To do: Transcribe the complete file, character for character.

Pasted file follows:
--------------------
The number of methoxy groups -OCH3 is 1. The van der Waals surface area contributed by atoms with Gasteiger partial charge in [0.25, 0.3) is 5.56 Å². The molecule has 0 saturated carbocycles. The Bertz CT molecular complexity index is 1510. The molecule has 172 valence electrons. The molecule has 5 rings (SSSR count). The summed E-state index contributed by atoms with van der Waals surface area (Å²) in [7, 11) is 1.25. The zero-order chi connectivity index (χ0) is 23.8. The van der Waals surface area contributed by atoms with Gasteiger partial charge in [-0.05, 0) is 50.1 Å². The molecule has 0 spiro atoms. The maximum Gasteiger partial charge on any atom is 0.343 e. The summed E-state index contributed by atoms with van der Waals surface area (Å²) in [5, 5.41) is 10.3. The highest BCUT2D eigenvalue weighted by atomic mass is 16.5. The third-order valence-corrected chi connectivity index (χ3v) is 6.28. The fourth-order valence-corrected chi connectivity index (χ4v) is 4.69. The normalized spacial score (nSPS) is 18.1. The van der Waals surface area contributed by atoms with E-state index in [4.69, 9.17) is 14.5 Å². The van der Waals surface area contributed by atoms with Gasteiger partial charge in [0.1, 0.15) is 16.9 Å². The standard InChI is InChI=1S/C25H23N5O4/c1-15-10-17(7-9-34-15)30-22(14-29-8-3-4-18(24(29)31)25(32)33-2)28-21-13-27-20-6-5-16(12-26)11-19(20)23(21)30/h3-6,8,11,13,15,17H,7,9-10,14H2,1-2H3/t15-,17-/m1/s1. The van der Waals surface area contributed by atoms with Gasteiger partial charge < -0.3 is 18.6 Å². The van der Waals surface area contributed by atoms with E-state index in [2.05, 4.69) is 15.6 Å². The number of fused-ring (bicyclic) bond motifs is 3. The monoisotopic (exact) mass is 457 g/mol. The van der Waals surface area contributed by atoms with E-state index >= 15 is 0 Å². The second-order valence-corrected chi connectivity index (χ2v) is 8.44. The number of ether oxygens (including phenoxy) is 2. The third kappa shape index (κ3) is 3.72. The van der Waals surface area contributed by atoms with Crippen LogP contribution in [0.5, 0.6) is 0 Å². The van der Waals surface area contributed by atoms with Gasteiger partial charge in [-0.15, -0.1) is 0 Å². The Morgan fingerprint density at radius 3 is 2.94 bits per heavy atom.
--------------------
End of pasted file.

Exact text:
The number of methoxy groups -OCH3 is 1. The van der Waals surface area contributed by atoms with Gasteiger partial charge in [0.25, 0.3) is 5.56 Å². The molecule has 0 saturated carbocycles. The Bertz CT molecular complexity index is 1510. The molecule has 172 valence electrons. The molecule has 5 rings (SSSR count). The summed E-state index contributed by atoms with van der Waals surface area (Å²) in [7, 11) is 1.25. The zero-order chi connectivity index (χ0) is 23.8. The van der Waals surface area contributed by atoms with Gasteiger partial charge in [-0.05, 0) is 50.1 Å². The molecule has 0 spiro atoms. The maximum Gasteiger partial charge on any atom is 0.343 e. The summed E-state index contributed by atoms with van der Waals surface area (Å²) in [5, 5.41) is 10.3. The highest BCUT2D eigenvalue weighted by atomic mass is 16.5. The third-order valence-corrected chi connectivity index (χ3v) is 6.28. The fourth-order valence-corrected chi connectivity index (χ4v) is 4.69. The normalized spacial score (nSPS) is 18.1. The van der Waals surface area contributed by atoms with E-state index in [4.69, 9.17) is 14.5 Å². The van der Waals surface area contributed by atoms with Gasteiger partial charge in [0.1, 0.15) is 16.9 Å². The standard InChI is InChI=1S/C25H23N5O4/c1-15-10-17(7-9-34-15)30-22(14-29-8-3-4-18(24(29)31)25(32)33-2)28-21-13-27-20-6-5-16(12-26)11-19(20)23(21)30/h3-6,8,11,13,15,17H,7,9-10,14H2,1-2H3/t15-,17-/m1/s1. The van der Waals surface area contributed by atoms with Gasteiger partial charge < -0.3 is 18.6 Å². The van der Waals surface area contributed by atoms with E-state index in [2.05, 4.69) is 15.6 Å². The number of fused-ring (bicyclic) bond motifs is 3. The monoisotopic (exact) mass is 457 g/mol. The van der Waals surface area contributed by atoms with E-state index >= 15 is 0 Å². The second-order valence-corrected chi connectivity index (χ2v) is 8.44. The number of ether oxygens (including phenoxy) is 2. The third kappa shape index (κ3) is 3.72. The van der Waals surface area contributed by atoms with Crippen LogP contribution in [0.5, 0.6) is 0 Å². The van der Waals surface area contributed by atoms with Gasteiger partial charge in [-0.15, -0.1) is 0 Å². The Morgan fingerprint density at radius 3 is 2.94 bits per heavy atom.